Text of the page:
Maureen Anderson would spend hours at home alone with her baby. She said it was the isolation that led her to drink more frequently.
"It became less of an out-of-the-house special occasion party thing to more of an at the end of the day, time to have a glass of wine, shut off my brain, relax," Anderson told CBS News.
The married mother of four would soon go from a glass of wine to an entire bottle of wine. She didn't consider herself an alcoholic but a "gray-area drinker."
Dr. Aakash Shah, chief of Jersey Shore University Medical Center's Addiction Medical Center, said that gray-area drinkers do not have a physical dependency on alcohol so they cannot be labeled as alcoholics, but the tendencies are similar.
"I think the term falls into this gray area because it doesn't yet meet the medical definitions of alcoholism. But I think that risk is there," Shah said.
According to UCLA Health, alcohol consumption spikes between Thanksgiving and the new year. For some people, it doubles compared with the rest of the year.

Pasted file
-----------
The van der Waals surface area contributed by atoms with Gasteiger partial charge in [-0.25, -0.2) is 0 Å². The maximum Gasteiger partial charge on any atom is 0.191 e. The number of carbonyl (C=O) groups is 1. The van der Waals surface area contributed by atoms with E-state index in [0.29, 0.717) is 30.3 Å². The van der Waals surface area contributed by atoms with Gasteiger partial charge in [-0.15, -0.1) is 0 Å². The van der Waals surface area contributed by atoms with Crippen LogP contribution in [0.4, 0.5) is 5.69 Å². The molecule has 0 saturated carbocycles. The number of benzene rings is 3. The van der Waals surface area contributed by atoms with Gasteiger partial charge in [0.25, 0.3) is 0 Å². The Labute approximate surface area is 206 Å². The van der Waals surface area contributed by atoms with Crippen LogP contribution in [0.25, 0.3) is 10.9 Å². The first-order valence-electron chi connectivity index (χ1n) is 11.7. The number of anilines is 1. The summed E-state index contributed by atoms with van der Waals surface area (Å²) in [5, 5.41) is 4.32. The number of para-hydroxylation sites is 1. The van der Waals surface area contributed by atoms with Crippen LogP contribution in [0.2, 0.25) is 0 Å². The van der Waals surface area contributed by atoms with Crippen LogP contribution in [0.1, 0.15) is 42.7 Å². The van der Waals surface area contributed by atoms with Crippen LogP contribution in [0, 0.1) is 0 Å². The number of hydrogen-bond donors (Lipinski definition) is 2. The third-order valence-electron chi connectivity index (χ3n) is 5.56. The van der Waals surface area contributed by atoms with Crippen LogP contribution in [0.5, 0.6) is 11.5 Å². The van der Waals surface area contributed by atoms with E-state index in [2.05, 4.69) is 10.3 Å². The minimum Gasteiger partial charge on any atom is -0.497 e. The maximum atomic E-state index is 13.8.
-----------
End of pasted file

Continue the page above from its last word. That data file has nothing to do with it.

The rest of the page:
Nutritionist Jolene Park said she sees more clients around this time of year. Park quit drinking eight years ago and now counsels people to stay away from drinking by replacing it with healthy habits like exercising, eating better and practicing natural relaxation techniques.
She said that gray-area drinkers usually stop drinking for a bit but later continue on — later regretting it.
"Gray-area drinkers can and do stop drinking. That's very, very characteristic. They stop frequently and say, you know, they have a night, They wake up the next morning and say, 'I can't keep drinking like this,'" Park said.
Nationally, drinking is on the rise.
According to the Journal of Addiction Medicine, during the COVID-19 pandemic lockdown drinking among women increased by more than 50%. For women with children under 5, it shot up more than 300%.
for more features.